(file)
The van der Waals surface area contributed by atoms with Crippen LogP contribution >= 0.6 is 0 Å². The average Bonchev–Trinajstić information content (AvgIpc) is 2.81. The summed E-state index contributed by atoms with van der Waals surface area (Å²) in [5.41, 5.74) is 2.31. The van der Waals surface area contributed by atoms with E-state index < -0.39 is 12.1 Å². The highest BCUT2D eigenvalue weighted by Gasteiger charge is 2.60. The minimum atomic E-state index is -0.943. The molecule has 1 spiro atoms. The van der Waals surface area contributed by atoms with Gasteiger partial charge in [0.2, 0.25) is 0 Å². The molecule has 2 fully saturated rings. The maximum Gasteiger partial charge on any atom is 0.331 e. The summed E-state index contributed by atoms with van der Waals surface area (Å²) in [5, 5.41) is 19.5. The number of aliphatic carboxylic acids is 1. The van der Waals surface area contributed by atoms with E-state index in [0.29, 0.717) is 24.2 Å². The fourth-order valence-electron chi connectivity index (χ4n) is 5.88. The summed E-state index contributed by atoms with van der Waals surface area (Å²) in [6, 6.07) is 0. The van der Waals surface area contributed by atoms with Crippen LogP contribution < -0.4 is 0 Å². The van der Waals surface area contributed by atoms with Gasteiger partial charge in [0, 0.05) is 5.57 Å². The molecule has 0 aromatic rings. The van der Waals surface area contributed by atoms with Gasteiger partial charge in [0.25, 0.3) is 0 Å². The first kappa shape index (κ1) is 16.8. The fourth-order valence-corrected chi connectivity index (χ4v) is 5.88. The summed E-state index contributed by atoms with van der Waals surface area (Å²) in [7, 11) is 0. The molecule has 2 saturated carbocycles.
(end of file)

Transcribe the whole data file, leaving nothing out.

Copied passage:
The van der Waals surface area contributed by atoms with Crippen LogP contribution >= 0.6 is 0 Å². The average Bonchev–Trinajstić information content (AvgIpc) is 2.81. The summed E-state index contributed by atoms with van der Waals surface area (Å²) in [5.41, 5.74) is 2.31. The van der Waals surface area contributed by atoms with E-state index < -0.39 is 12.1 Å². The highest BCUT2D eigenvalue weighted by Gasteiger charge is 2.60. The minimum atomic E-state index is -0.943. The molecule has 1 spiro atoms. The van der Waals surface area contributed by atoms with Gasteiger partial charge in [0.2, 0.25) is 0 Å². The molecule has 2 fully saturated rings. The maximum Gasteiger partial charge on any atom is 0.331 e. The summed E-state index contributed by atoms with van der Waals surface area (Å²) in [5, 5.41) is 19.5. The number of aliphatic carboxylic acids is 1. The van der Waals surface area contributed by atoms with E-state index in [0.29, 0.717) is 24.2 Å². The fourth-order valence-electron chi connectivity index (χ4n) is 5.88. The summed E-state index contributed by atoms with van der Waals surface area (Å²) in [6, 6.07) is 0. The van der Waals surface area contributed by atoms with Crippen LogP contribution < -0.4 is 0 Å². The van der Waals surface area contributed by atoms with Gasteiger partial charge in [0, 0.05) is 5.57 Å². The molecule has 0 aromatic rings. The van der Waals surface area contributed by atoms with Gasteiger partial charge in [0.25, 0.3) is 0 Å². The first kappa shape index (κ1) is 16.8. The fourth-order valence-corrected chi connectivity index (χ4v) is 5.88. The summed E-state index contributed by atoms with van der Waals surface area (Å²) in [7, 11) is 0. The molecule has 2 saturated carbocycles.